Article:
Hear O Israel

“Hear O Israel the Lord Our God the Lord is One” murmured Rabbi Akiva, as he was painfully tortured to death by the Romans in front of all in plain sight.

The Jews of Judea had risen against the Romans in what has been named as the Bar Kokhba revolt. The Sicarri (dagger holders), led by Simeon Bar Kosevah, in the third uprising, wanted to free themselves from the oppressive reign of Romans, to end the “disfigurement of the young men of Israel”. They had the blessing of Rabbi Akiva, one of the most revered sages in the Jewish tradition.

What did Rabbi Akiva expect to achieve in backing the uprising, knowing the immense strength of the Romans and the futility of the effort? The primary goal was the uprising itself, to teach the nation of Israel that they had to rise up and “not to sit idly waiting for the Grace of God”.

The expected transpired. It had already been foreseen by the sages, including Rabbi Akiva who had been shown the future by the God Himself. Rome destroyed everything in Judea. It needed no Jew captives. The Romans only sought to keep the blind and limbless alive, to serve “as a living testimony to the fate of Judea”. The “screams and the smell of charred flesh” pervaded. Such has been the ruthlessness of the powerful in all ages: nothing satiates except for complete annihilation.

The fictionalized version of this history is contained in the book, ‘The Orchard’ by Yochi Brandes. The current prime minister of Israel, Benjamin Netanyahu, has said that he read the entire book over a single weekend, and it “swept [him] into the orchard and into the sources of the tradition”.

As Netanyahu was swept into the orchard, one wonders what was revealed to him there. The current Israel and its incessant, unceasing lust for Palestinian blood and land is reminiscent of the Roman Empire and its treatment of the Jews in Judea. One, in fact, is reminded of Nietzsche’s popular quote: “Beware that, when fighting monsters, you yourself do not become a monster … for when you gaze long into the abyss, the abyss gazes back into you”. Israel, as a nation-state, has stood affixed, gazing into the abyss for way too long.

The identity of the state of Israel itself arguably is rooted not necessarily in the worship of God or God’s Torah, but instead, or more so, in the shared sense of suffering for centuries. This has been the rallying cry. This is probably what unites all and sundry: the cultural and the religious Jews.

God in ‘The Orchard’ revealed to Rabbi Akiva the fate of the nation of Israel, and the calamities that were to befall Jews in the times to come: “They will accuse us of all the evil in the world … They will spread monstrous libels about us – that we kill babies, poison wells, bake the blood of children in our unleavened matzah bread”.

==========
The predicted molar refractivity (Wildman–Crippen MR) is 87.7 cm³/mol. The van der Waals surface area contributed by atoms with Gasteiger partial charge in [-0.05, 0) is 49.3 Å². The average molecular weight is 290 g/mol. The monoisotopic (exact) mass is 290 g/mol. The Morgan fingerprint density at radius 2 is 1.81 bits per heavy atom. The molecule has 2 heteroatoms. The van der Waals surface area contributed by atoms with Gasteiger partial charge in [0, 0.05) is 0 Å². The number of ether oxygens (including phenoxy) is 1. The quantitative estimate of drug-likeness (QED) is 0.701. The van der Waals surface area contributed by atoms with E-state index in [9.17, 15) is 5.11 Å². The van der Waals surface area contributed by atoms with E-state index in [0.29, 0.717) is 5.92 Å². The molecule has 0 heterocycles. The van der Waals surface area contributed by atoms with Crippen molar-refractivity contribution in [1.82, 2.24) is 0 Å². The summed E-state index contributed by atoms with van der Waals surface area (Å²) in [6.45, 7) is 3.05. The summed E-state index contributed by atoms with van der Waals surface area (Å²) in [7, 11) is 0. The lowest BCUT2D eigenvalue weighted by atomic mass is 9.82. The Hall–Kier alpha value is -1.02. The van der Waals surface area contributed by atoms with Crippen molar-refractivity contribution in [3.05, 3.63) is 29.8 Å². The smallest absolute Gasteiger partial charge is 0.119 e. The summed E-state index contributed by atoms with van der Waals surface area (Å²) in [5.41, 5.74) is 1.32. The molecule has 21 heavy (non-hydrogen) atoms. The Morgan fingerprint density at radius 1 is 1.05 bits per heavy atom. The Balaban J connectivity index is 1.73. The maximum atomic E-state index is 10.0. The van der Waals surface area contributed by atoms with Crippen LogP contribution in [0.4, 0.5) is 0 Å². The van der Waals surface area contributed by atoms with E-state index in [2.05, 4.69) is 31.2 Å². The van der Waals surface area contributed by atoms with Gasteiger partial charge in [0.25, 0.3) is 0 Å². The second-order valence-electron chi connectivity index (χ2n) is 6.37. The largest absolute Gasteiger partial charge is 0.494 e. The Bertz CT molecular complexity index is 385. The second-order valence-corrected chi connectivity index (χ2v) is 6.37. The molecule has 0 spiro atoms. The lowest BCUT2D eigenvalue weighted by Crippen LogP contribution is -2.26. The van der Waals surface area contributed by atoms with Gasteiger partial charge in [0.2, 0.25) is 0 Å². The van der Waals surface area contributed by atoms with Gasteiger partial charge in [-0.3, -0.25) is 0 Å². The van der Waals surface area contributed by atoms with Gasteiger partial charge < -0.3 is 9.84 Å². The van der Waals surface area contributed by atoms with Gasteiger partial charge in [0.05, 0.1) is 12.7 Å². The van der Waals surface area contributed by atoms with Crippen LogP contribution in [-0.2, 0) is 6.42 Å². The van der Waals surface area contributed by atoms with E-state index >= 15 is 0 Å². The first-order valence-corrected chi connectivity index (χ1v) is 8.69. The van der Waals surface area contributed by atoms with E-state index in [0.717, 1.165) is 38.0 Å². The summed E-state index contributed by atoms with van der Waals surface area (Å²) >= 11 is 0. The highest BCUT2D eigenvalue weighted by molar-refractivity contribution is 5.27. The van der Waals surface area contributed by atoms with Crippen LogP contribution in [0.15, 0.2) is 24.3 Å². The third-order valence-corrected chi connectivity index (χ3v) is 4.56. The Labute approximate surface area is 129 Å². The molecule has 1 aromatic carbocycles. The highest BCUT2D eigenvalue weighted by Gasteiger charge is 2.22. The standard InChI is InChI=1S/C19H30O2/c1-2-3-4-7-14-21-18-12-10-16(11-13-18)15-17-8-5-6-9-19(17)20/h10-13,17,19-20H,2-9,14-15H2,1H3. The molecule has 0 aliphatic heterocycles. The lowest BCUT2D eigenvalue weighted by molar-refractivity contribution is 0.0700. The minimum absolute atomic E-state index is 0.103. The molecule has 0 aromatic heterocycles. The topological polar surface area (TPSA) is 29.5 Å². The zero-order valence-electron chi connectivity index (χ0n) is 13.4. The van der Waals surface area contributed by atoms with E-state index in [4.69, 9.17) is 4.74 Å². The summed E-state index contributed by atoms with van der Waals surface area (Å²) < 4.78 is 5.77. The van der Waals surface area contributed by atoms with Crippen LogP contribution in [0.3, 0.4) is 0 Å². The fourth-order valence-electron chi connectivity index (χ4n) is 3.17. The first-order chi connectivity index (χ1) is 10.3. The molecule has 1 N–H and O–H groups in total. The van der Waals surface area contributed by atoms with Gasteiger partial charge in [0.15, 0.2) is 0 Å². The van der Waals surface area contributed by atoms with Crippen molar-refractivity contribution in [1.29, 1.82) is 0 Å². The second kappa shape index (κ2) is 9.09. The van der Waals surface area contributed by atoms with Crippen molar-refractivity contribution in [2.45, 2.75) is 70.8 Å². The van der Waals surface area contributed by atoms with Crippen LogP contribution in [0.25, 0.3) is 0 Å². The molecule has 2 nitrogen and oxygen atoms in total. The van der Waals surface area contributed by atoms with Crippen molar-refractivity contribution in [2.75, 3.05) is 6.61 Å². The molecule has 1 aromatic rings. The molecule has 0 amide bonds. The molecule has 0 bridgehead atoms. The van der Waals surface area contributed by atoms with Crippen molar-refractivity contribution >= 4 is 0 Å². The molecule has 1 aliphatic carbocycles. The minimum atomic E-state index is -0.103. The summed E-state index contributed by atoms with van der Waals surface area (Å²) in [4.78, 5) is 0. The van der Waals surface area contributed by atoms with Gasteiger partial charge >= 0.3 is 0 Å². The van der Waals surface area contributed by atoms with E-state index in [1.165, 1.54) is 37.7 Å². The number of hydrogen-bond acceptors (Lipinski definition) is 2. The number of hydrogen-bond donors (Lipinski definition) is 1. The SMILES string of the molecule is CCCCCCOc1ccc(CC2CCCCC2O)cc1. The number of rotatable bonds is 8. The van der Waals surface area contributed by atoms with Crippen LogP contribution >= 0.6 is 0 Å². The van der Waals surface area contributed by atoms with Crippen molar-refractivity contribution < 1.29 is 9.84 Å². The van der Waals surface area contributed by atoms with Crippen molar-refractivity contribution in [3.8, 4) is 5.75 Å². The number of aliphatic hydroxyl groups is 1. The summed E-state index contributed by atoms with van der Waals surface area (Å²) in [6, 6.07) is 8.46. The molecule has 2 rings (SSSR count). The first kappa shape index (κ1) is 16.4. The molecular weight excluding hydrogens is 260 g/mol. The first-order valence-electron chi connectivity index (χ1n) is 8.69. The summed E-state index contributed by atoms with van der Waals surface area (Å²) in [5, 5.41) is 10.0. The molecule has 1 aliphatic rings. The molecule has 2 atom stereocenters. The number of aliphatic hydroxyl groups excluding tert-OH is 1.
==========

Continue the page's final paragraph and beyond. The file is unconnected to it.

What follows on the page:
And this is where the twin aspects contained in ‘The Orchard’ intertwine. First is Rabbi Akiva’s message of self-reliance, of putting faith only in one’s own self, relying on no one else, not even God. Israel has prospered in recent decades, with unparalleled advances in science and technology. This faith has paid dividends.

Second, as Israel has amassed success, weapons, and immense power and influence, it has still kept a deep sense of victimhood alive, with entire generations raised with this irremediable sense of injustice, ever apprehensive of its continuity. Rabbi Akiva, in ‘The Orchard’, further added that “[t]here is no injustice or act ofcorruption that they will not attribute to us”.

The immense power and victimhood are laced together. As Israel, for instance, continued to snatch land in Palestine, establish colonial settlements, force the entire population into narrow straits of land, and control every aspect of Palestinian lives, it has kept the image of its own suffering front and center. Meanwhile, the world remained willfully blind to the “disfigurement of the young men of [Palestine]”.

And while the Romans might have had the advantage of numbers and weapons, modern-day Israel has supplemental ammunition. Israel completely controls, or at least heavily dominates the mainstream narrative, and anyone who deviates from the ‘correct’ narrative has to pay a price. The label of ‘antisemite’ does a lot of work, and under its shield, even a genocide is kosher.

As Palestine, erased in popular narrative with the word Hamas, fills with the screams and the smell of charred flesh, the Palestinians continue to testify to the Lord, the same God, in whose remembrance Rabbi Akiva had breathed his last.


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